Bankr. L. Rep. P 75,248claude Pitrat, Trustee; Kendrick M. Mercer, P.c.; Andfirst Interstate Leasing Service Corporation,movants/appellees, v. Ronald S. Garlikov and Reda S. Garlikov, Respondents-appellants.stanley W. Fogler, Trustee; First Interstate Leasingservice Corp.; and Kendrick M. Mercer, Movants/appellees, v. Richard James Flindall, Respondent/appellant, 992 F.2d 224 (9th Cir. 1993)

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US Court of Appeals for the Ninth Circuit - 992 F.2d 224 (9th Cir. 1993) Argued and Submitted July 16, 1991. Opinion Filed Oct. 25, 1991. Opinion Withdrawn Dec. 21, 1992. Orders Filed Dec. 21, 1992. Orders Withdrawn May 5, 1993. Decided May 5, 1993

John Friedeman, Phoenix, AZ, for movant/appellee Pitrat.

Charles W. Lowe, Phoenix, AZ, for movant/appellee Fogler.

Carolyn J. Johnson and Joseph A. Schenk, Herbert, Schenk, Johnson & Drake, Phoenix, AZ, for respondents/appellants.

Appeal from the United States District Court for the District of Arizona.

Before: CHOY and SNEED, Circuit Judges, and KELLEHER, District Judge.* 


Appellee Fogler's petition for rehearing is granted and the orders filed December 21, 1992 are withdrawn. This Order does not affect the withdrawal of the October 25, 1991 opinion, 947 F.2d 419, and dissenting opinion.


CHOY, Circuit Judge:

Ronald S. Garlikov and James Flindall filed voluntary petitions for bankruptcy protection under Chapter 7 of the bankruptcy code on April 29, 1988. Reda S. Garlikov filed a similar petition on June 1, 1988. Ronald and Reda Garlikov (Garlikov) are husband and wife. Their cases were consolidated for joint administration.

Garlikov and Flindall (the Bankrupts) claimed that their interests in certain pension plans were either excludable from their respective bankruptcy estates or exempt from the claims of their creditors. Garlikov's interest in these plans was approximately $1,200,000. Flindall's interest in these plans was approximately $1,800,000. Claude Pitrat, as the bankruptcy trustee for Garlikov, and Stanley Fogler, as the bankruptcy trustee for Flindall (trustees), objected to the Bankrupts' claims of exclusion and exemption. The bankruptcy court consolidated the Bankrupts' cases for the limited purpose of determining the status of their pension plans.

The bankruptcy court found that the plans were subject to the claims of the Bankrupts' creditors and, as a result of this finding, entered a partial summary judgment in favor of the trustee in Garlikov's case, and summary judgment in favor of the trustee in Flindall's case. The district court also consolidated the Bankrupts' cases for the limited purpose of considering the bankruptcy court's pension ruling and summarily affirmed the bankruptcy court's decision.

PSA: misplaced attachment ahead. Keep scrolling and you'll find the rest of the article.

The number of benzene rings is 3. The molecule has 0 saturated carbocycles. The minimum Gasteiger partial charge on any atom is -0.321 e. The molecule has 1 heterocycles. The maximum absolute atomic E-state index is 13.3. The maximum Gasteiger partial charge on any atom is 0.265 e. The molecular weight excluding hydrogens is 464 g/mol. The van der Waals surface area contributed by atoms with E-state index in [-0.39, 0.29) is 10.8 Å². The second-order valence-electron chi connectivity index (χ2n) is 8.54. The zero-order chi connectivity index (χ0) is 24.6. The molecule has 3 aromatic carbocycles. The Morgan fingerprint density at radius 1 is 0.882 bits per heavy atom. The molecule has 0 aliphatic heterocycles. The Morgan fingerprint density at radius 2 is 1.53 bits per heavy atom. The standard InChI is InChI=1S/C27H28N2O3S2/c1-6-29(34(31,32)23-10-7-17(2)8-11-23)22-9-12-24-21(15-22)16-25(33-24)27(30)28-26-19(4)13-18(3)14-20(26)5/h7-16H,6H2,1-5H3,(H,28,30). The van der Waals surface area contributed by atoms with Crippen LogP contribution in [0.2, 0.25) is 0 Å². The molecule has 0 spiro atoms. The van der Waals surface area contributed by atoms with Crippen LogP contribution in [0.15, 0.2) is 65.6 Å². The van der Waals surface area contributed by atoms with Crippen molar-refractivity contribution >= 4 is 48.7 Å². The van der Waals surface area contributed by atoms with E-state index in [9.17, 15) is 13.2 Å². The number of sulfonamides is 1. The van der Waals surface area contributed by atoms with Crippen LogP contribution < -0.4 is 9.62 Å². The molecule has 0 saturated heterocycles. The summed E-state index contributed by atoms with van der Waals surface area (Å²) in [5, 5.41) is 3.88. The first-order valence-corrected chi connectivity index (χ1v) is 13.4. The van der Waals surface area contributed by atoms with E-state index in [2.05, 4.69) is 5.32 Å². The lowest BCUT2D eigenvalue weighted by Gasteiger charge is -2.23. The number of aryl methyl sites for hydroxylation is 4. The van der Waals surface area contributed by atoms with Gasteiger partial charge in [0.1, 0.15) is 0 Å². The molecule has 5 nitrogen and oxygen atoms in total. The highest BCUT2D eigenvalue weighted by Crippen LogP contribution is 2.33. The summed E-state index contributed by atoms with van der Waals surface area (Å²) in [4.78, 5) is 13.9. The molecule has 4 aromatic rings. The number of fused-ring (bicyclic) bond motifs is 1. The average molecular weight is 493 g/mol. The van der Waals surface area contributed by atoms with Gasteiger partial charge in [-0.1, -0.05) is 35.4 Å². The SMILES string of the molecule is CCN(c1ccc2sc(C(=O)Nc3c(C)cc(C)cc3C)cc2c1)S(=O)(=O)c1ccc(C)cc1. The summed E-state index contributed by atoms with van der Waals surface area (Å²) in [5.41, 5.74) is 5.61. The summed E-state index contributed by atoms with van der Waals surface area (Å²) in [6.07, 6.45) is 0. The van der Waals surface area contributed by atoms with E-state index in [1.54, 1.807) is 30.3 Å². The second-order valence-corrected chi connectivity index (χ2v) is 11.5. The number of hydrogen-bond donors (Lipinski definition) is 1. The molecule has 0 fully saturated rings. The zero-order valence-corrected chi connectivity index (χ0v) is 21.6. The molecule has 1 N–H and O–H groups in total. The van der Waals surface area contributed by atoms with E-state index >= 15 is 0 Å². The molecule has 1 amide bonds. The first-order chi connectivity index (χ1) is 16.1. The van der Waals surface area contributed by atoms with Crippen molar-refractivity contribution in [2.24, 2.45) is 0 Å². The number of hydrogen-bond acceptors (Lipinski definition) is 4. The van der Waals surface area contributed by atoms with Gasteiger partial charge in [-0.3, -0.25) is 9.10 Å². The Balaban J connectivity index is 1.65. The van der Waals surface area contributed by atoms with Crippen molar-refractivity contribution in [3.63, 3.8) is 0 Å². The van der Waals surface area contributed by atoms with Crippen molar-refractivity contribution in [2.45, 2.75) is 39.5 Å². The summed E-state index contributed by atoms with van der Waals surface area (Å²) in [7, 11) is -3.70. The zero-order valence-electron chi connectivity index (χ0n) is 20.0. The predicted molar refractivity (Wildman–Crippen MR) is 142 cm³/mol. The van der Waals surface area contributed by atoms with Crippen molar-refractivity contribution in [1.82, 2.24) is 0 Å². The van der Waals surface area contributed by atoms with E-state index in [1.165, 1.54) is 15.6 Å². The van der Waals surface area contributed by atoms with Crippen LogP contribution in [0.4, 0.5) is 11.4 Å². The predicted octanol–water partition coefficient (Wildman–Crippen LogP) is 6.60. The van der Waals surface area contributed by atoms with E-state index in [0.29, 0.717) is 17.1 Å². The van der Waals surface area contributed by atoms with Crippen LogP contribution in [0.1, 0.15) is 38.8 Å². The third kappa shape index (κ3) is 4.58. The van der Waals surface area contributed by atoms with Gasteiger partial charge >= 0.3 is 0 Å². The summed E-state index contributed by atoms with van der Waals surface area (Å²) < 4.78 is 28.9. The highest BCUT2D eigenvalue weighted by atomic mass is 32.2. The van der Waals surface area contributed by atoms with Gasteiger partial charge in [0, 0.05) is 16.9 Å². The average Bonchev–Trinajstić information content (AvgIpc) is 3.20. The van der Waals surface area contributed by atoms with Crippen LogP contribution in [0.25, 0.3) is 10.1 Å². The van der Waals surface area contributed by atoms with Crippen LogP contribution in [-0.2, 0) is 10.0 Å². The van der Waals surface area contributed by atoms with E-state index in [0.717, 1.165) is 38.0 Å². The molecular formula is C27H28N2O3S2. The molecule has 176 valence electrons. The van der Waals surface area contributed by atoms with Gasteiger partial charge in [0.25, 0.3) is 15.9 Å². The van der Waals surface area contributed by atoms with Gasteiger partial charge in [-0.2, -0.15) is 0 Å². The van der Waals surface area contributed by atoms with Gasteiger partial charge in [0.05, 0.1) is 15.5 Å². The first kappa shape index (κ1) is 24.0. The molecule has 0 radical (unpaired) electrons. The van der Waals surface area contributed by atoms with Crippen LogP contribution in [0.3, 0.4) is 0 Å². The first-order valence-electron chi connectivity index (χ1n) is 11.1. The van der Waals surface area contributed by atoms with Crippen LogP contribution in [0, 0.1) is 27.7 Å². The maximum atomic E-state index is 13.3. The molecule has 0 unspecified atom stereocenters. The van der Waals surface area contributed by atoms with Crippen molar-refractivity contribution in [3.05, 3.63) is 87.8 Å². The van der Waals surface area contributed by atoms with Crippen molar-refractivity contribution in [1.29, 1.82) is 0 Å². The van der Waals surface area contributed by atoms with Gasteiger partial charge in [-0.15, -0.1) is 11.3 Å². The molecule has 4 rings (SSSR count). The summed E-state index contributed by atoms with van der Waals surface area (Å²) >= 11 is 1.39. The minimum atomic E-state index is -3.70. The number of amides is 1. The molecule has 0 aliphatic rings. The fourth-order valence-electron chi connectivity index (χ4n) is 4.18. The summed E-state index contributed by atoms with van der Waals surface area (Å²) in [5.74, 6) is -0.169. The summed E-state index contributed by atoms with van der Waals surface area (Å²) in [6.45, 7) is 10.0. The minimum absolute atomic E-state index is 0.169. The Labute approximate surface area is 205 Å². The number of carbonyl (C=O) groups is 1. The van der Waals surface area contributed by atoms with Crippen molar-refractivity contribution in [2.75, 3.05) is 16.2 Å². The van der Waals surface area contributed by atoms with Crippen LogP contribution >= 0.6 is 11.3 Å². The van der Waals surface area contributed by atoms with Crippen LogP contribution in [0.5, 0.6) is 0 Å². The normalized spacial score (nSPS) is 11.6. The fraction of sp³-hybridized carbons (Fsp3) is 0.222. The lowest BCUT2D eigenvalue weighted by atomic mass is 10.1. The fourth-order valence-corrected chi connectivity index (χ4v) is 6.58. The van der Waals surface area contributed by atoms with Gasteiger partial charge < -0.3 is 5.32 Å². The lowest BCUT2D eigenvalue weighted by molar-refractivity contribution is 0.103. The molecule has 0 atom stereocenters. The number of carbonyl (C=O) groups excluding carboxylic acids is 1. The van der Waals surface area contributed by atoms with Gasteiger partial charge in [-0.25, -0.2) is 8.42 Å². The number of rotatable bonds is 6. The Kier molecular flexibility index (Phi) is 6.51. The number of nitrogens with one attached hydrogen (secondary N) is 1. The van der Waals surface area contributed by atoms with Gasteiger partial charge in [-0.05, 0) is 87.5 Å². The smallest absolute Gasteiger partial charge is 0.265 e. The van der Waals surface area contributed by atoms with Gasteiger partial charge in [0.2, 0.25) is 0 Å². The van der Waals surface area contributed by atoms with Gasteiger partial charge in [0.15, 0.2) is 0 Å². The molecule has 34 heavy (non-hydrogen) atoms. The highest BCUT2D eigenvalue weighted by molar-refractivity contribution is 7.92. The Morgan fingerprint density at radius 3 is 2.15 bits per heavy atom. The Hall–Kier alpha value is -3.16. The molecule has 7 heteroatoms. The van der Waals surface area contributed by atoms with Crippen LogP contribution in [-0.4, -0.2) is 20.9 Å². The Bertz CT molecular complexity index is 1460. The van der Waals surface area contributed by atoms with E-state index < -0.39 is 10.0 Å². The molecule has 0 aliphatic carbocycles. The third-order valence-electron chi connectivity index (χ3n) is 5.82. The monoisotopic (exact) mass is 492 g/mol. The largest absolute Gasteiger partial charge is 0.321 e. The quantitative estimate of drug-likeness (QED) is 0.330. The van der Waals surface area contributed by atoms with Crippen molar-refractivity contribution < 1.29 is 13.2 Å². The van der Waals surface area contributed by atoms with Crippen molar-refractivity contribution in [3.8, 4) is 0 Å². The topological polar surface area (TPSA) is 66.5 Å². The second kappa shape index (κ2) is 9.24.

On the basis of the Supreme Court's recent decision in Patterson v. Shumate, --- U.S. ----, 112 S. Ct. 2242, 119 L. Ed. 2d 519 (1992), we reverse.

In Shumate the Supreme Court resolved a conflict among the circuits in holding that the phrase "applicable nonbankruptcy law" contained in 11 U.S.C. § 541(c) (2) includes federal as well as state law and that an anti-alienation provision in an ERISA-qualified pension plan constitutes a restriction on transfer enforceable under "applicable nonbankruptcy law" for the purposes of the § 541(c) (2) exclusion of property from a debtor's bankruptcy estate. Id. at ----, 112 S. Ct. at 2246-47. This decision effectively overrules Daniel v. Security Pac. Nat'l Bank (In re Daniel), 771 F.2d 1352 (9th Cir. 1985), cert. denied, 475 U.S. 1016, 106 S. Ct. 1199, 89 L. Ed. 2d 313 (1986), in which we held that the phrase "applicable nonbankruptcy law" as contained in § 541(c) (2) was intended as a narrow reference to state spendthrift law and not as a broader reference to all other laws, including the anti-alienation and anti-assignment provisions of 29 U.S.C. § 1056(d) (1) (Employee Retirement Income Security Act) (ERISA). Id. at 1360.

Since Pitrat did not argue before the bankruptcy court or on this appeal that Garlikov's plans are not ERISA-qualified, we assume the plans are qualified. Thus, given Shumate, we hold that the anti-alienation provision required for ERISA qualification and contained in these plans constitute transfer restrictions for the purpose of the § 541(c) (2) exclusion of property from the bankruptcy estate. The district court's decision on this issue is reversed.

Fogler contends that Flindall's plans are not ERISA-qualified. It is not clear whether the bankruptcy court made a factual determination of this issue or simply assumed the plans were qualified for purposes of summary judgment. Therefore, we reverse the district court's ruling and remand for consideration of this issue in light of Shumate.1 

REVERSED as to Garlikov, and REVERSED AND REMANDED as to Flindall.


The Honorable Robert J. Kelleher, Senior United States District Judge for the Central District of California, sitting by designation


Having decided the case on this ground, we need not reach the question of whether the plans qualify as spendthrift trusts under Arizona law and thus are excluded from the Bankrupts' estates on that basis under § 541(c) (2), nor need we decide whether the plans qualify for exemption under 11 U.S.C. § 522(b) (2) (A)